Likewise. another useful policy tool to promote economic growth is income transfers. In the
U.S, the Biden Administration has passed a $2 trillion stimulus package to mitigate the
impact of the pandemic by providing immediate support to households. Consequently, relief
money, extended unemployment subsidies and qualified households given sent one-off
cheques for $1400 have been effective as the economy grew at an annualised rate of 6.4% in
the first quarter of 2021. (Sherman, N 2021) As well, fiscal stimulus measures have primed
the economy for a consumer boom with customer spending hitting a 14-month high and
personal income increased in the second quarter of 2020. Additionally, the government of
Hong Kong used targeted cash benefits of HK $10,000 to deliver support quickly to all
residents financially affected by the pandemic. Subsequently, peoples purchasing power will
increase, leading to a growth in GDP. (Woodhouse, Lockett, Wong, Liu 2020) However,
economic growth depends on people feeling safer and more confident about spending as
more than half of those surveyed said they would keep the money in savings, suggesting that
many households remain cautious about the economic outlook. (Chan, S.P. 2021). On the
other hand, economist Keynes argued in a recession, there are surplus savings, so there will
be no crowding out and fiscal policy will be effective in boosting demand and preventing
recession. Ultimately, the pros outweigh the cons as vulnerable people will get by and
Essay on Global Impact of COVID-19 Pandemic_2

households will be confident enough to spend once regulations ease, thus, promoting
economic growth.
Nationwide lockdowns have led many businesses to experience a severe fall in revenue and
related cash flow problems. Consequently, to provide additional support to sectors affected
by the pandemic, the UK government has pledged £330 billion through the government-
backed Covid-19 emergency loan scheme to support companies that were running out of
cash. The Bounce Back Loans Scheme announced in April 2020 offers all smaller businesses
loans up to £50,000 and is 100% backed by the UK Government. These schemes have
provided an important lifeline as 1.6 million companies in the UK have been successful in
applying for one of the four loan schemes launched by the Treasury during the first
lockdown. (HM Treasury, 2021) Resultantly, supporting businesses will allow owners to be
able to pay their rent, salaries, suppliers, or buy stock which will help lessen the adverse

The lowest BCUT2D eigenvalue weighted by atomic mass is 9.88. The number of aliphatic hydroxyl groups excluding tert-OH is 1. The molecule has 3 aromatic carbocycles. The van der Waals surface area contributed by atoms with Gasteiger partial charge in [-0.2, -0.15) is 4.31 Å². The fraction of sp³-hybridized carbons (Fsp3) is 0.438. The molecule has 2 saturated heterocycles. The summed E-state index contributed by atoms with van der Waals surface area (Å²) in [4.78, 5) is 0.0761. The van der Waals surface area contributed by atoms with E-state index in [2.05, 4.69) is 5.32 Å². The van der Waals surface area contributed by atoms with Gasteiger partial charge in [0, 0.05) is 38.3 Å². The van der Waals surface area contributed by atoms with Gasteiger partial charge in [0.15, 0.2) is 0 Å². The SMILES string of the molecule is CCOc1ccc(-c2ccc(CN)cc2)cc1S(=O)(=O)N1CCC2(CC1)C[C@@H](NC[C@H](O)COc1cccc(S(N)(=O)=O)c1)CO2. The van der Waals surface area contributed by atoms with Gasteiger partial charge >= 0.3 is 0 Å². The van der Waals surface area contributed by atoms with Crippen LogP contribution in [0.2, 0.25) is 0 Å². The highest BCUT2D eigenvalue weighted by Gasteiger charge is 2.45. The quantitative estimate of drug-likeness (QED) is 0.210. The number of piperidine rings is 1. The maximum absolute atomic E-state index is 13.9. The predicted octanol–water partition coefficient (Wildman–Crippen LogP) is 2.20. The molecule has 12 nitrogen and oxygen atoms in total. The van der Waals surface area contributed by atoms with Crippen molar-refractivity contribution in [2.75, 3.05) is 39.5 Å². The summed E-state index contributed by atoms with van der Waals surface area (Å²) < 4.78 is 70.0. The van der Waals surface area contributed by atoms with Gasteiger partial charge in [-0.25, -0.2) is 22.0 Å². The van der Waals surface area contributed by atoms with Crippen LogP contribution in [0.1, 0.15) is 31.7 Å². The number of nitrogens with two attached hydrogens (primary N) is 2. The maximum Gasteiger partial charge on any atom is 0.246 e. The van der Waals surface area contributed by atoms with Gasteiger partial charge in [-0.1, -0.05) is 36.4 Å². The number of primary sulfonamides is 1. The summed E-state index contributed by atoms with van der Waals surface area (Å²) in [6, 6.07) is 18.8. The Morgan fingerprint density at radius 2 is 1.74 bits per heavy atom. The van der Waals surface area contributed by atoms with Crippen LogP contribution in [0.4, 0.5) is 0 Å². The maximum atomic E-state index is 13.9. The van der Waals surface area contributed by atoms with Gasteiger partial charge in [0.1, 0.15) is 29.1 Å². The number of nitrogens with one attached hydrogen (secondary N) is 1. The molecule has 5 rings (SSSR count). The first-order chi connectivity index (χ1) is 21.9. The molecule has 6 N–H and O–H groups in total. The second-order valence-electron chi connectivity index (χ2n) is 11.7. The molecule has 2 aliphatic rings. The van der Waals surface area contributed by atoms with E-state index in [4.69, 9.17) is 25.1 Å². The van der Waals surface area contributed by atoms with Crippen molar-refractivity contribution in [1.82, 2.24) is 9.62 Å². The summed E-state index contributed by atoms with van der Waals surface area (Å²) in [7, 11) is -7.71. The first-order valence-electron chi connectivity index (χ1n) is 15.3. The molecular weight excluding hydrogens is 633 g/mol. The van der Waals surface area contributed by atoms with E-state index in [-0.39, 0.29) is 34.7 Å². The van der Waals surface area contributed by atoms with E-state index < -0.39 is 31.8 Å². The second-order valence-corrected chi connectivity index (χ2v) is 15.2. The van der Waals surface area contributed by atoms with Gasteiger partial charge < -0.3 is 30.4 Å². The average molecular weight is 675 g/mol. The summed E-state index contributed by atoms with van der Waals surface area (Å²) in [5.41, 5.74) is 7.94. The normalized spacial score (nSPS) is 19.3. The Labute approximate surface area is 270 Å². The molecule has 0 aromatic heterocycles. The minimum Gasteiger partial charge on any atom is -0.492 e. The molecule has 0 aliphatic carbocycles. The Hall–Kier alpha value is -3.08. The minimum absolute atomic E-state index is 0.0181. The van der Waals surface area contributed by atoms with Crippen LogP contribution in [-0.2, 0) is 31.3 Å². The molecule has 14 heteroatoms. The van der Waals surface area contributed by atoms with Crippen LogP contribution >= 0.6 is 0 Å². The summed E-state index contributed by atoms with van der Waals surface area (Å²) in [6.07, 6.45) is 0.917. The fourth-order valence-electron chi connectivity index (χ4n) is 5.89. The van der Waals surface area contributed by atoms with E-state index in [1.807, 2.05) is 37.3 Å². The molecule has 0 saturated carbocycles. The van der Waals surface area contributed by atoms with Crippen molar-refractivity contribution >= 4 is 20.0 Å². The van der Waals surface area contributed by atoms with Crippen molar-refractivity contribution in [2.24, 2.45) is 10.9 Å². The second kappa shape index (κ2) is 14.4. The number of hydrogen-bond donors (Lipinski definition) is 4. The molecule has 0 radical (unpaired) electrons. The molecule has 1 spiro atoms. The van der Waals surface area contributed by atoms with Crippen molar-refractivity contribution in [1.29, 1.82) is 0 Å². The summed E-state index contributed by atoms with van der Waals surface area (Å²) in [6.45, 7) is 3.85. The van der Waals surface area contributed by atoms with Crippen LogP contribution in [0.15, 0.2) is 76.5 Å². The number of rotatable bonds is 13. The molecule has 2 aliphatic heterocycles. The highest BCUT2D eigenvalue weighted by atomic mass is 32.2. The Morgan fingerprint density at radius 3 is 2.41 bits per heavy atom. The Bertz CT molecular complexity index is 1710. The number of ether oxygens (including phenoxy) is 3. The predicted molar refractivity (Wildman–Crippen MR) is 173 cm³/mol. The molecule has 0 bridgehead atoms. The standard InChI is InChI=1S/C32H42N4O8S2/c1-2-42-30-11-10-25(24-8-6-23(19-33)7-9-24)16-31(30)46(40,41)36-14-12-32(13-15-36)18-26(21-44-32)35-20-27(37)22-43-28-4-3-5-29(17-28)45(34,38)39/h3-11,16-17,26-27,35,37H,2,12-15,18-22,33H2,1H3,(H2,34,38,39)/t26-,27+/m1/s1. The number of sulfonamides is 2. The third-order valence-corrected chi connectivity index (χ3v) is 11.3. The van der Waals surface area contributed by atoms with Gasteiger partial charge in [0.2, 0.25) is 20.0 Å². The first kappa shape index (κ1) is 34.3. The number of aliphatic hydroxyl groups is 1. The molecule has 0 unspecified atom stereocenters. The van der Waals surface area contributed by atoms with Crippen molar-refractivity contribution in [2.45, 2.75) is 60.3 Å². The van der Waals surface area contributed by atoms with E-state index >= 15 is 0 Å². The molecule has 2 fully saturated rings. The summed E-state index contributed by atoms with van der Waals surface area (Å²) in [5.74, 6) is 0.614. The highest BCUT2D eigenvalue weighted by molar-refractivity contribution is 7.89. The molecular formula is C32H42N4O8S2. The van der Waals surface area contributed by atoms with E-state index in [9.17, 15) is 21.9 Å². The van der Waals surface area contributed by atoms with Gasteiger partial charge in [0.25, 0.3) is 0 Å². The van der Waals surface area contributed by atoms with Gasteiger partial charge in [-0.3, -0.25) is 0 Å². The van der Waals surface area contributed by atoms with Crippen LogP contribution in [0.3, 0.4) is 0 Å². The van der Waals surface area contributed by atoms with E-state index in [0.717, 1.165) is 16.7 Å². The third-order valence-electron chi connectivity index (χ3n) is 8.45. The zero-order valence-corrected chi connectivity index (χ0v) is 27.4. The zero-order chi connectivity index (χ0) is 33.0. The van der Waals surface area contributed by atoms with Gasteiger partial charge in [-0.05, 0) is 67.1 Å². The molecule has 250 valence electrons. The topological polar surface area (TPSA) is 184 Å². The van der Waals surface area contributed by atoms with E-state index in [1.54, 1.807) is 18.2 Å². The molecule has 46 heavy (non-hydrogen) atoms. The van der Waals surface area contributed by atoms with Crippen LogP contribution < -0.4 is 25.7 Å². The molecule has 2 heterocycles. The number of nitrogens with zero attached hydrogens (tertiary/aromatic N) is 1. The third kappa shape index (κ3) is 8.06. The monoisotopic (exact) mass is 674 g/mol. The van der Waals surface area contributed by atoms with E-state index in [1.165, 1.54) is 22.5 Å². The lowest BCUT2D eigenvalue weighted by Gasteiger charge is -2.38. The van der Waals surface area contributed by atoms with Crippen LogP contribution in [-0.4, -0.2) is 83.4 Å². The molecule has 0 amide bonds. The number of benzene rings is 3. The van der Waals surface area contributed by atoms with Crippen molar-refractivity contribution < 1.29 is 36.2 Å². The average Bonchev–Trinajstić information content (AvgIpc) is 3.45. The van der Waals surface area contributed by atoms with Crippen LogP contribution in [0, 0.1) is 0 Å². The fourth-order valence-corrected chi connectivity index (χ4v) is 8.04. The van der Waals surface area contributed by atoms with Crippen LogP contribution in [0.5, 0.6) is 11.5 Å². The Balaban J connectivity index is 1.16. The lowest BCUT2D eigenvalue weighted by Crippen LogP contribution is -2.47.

economic impact of the COVID-19 crisis.
Similarly, an additional fiscal policy tool used in recession to encourage consumption and
thus, GDP growth is reducing taxation. Lowering income tax will increase the spending
power of consumers, which is an element of aggregate demand, leading to higher economic
growth. In Italy, the government cancelled the first semi-annual payment of the IRAP tax for
all SMEs in 2020 which amounted to just under four billion. Consequently, reducing the
financial burden on SMEs and providing liquidity support. Furthermore, the Italian
government also introduced a tax credit for the tourism sector giving 500 euros per family for
private spending in 2020. (KPMG, 2020) Likewise, a similar method has been used in
Northern Ireland where 1.4 million adults will be eligible to apply for a pre-paid card worth
£100 to spend in their local high street. (Rothwell,C. (2020) As a result, the scheme is
designed to stimulate local businesses and will have a multiplier effect that will help
encourage customers back, which will allow the economy to recover strongly once lockdown
eases. Moreover, in China, local governments allowed businesses to retain 5% more tax
revenue from May to June last year and promises to reduce taxes by an additional 550 billion
yuan this year to consolidate its economic recovery. As a result, massive tax cuts costing a
total of 2.37 trillion yuan (KPMG, 2020) have played a key role in China’s rapid recovery as
the economy grew by 2.3%, the only major economy to report a growth in 2020. (Vaswani, K
2021) However, there is growing concern about a more sustained acceleration in inflation,
which could lead to having to raise interest rates sooner than expected.